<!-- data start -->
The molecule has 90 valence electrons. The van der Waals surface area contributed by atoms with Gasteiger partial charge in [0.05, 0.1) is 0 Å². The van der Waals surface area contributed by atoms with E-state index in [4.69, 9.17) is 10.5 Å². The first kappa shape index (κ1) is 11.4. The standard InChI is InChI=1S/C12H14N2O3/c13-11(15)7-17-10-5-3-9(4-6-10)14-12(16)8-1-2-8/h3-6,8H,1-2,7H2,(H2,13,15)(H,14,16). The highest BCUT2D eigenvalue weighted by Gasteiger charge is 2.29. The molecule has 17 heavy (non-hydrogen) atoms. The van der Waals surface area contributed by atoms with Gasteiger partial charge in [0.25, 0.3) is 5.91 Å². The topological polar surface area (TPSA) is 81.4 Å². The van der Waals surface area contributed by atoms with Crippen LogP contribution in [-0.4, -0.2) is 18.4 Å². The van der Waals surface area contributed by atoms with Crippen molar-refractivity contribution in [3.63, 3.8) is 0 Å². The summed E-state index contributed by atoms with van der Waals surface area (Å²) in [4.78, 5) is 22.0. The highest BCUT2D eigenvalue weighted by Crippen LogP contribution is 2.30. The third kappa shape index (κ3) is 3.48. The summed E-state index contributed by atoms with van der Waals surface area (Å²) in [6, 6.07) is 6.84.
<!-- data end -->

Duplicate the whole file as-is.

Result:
The molecule has 90 valence electrons. The van der Waals surface area contributed by atoms with Gasteiger partial charge in [0.05, 0.1) is 0 Å². The van der Waals surface area contributed by atoms with E-state index in [4.69, 9.17) is 10.5 Å². The first kappa shape index (κ1) is 11.4. The standard InChI is InChI=1S/C12H14N2O3/c13-11(15)7-17-10-5-3-9(4-6-10)14-12(16)8-1-2-8/h3-6,8H,1-2,7H2,(H2,13,15)(H,14,16). The highest BCUT2D eigenvalue weighted by Gasteiger charge is 2.29. The molecule has 17 heavy (non-hydrogen) atoms. The van der Waals surface area contributed by atoms with Gasteiger partial charge in [0.25, 0.3) is 5.91 Å². The topological polar surface area (TPSA) is 81.4 Å². The van der Waals surface area contributed by atoms with Crippen LogP contribution in [-0.4, -0.2) is 18.4 Å². The van der Waals surface area contributed by atoms with Crippen molar-refractivity contribution in [3.63, 3.8) is 0 Å². The summed E-state index contributed by atoms with van der Waals surface area (Å²) in [4.78, 5) is 22.0. The highest BCUT2D eigenvalue weighted by Crippen LogP contribution is 2.30. The third kappa shape index (κ3) is 3.48. The summed E-state index contributed by atoms with van der Waals surface area (Å²) in [6, 6.07) is 6.84.